Q: After every rain shower, I find mushrooms popping up all over the lawn. What can I do to get rid of them and keep them from growing back?
A: You're not alone in the fight against fungi: Lawn mushrooms are a fairly common landscaping problem, particularly in locations with high moisture and low light. Fortunately, those that pop up in your lawn from time to time tend to be harmless, and sometimes beneficial. They break down organic material in the lawn, deposit nutrients into the soil, and help your soil retain water with their pervasive root systems. But if you don't like the looks of them-or if you have children or pets who you think may nibble-you can manage them. Most are fairly easy to eradicate; even a persistent recurring cluster can be eliminated, though it may require a more labor-intensive solution.
Remove each mushroom at its base. You can pull them individually by hand, cut each with a knife, or simply mow over the whole lot with the lawnmower. Be sure to remove them as soon as you see them sprout, though, otherwise they'll have just enough time to release spores to plant and grow new mushrooms. For the same reason, you don't want to dispose of them in your compost. Instead, throw them into a plastic bag and tie it tightly before discarding it in the trash. If you choose to mow mushrooms over, pick the pieces up and discard them into a bag immediately.
Reduce excessive moisture and shade in your lawn. Fungus occurs naturally beneath the grass more often than you see mushrooms; those toadstools don't become visible among blades of grass until conditions are favorable-that is, damp and dark. To make your yard less attractive to these eyesores, first improve its drainage with the help of a lawn aerator. Available to buy or rent, this lawn and garden tool pulls narrow, cylindrical plugs of soil out of the grass every couple inches, allowing better air circulation and drainage. Adjusting your usual lawn care routine can also keep your grass drier; water less frequently (only 1 inch of water per week) and mow more regularly, as short grass dries out more quickly than long grass. Still see mushrooms cropping up in a shady corner of your property? Trim and/or thin nearby tree branches so that more light can reach the lawn, thus making the environment less agreeable for mushroom growth.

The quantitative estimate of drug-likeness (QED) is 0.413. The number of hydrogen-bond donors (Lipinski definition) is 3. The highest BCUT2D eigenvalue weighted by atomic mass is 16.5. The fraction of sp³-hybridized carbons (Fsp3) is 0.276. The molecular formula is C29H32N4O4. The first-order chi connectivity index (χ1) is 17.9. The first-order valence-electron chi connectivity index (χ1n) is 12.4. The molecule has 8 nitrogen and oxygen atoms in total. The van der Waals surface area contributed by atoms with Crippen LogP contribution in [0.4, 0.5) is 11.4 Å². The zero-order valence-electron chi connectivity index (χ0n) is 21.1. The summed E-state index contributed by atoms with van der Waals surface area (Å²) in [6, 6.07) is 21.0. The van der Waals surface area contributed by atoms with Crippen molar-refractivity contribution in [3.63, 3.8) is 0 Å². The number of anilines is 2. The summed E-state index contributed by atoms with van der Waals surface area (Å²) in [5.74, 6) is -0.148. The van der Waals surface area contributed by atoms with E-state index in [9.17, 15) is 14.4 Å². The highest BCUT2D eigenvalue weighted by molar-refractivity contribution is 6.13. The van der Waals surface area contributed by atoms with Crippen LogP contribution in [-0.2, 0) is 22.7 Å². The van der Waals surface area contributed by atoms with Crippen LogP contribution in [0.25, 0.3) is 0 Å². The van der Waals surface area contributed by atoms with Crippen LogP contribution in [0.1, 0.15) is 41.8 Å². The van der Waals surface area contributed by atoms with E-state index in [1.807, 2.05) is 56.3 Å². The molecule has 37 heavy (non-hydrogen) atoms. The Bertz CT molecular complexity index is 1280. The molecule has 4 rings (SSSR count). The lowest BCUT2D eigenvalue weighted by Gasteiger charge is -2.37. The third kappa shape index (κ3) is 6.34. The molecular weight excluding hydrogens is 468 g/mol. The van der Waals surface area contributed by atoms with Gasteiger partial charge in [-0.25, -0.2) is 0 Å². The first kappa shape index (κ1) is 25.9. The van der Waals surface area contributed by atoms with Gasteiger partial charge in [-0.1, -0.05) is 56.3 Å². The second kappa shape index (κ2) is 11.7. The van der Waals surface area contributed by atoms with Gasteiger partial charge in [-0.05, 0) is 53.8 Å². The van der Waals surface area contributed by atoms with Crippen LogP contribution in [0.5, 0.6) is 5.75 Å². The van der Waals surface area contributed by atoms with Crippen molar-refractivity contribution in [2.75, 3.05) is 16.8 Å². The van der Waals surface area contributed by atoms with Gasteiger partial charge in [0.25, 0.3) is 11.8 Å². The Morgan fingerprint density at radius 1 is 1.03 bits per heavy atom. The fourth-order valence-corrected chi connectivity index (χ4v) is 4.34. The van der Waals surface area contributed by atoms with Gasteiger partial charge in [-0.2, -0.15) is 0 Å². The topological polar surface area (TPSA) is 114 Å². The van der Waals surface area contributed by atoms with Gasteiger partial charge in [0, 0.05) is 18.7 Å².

Clear out any organic material. Fungi feed on decomposing organic matter, from dead tree roots to grass clippings. Discourage it from sticking around after you've removed the spore-bearing mushrooms by reducing its food source. Start by catching grass clippings whenever you mow rather than leaving them on the lawn, and use a rake periodically to dethatch your lawn in the areas where you see mushrooms. If the fungi are feeding on organic material submerged in the soil-like dead tree roots, old mulch, or wood that was discarded during home construction-you'll need to dig that out as well to stop the constant upcrop of mushrooms. Your best shot at a complete removal is to dig the soil out beyond the affected area, 12 to 18 inches deep and about 2 feet outside of the mushroom cluster. If you think it's more work than it's worth, not to worry: Once the fungi have devoured all of that submerged organic material, it-and the mushrooms-will disappear for good.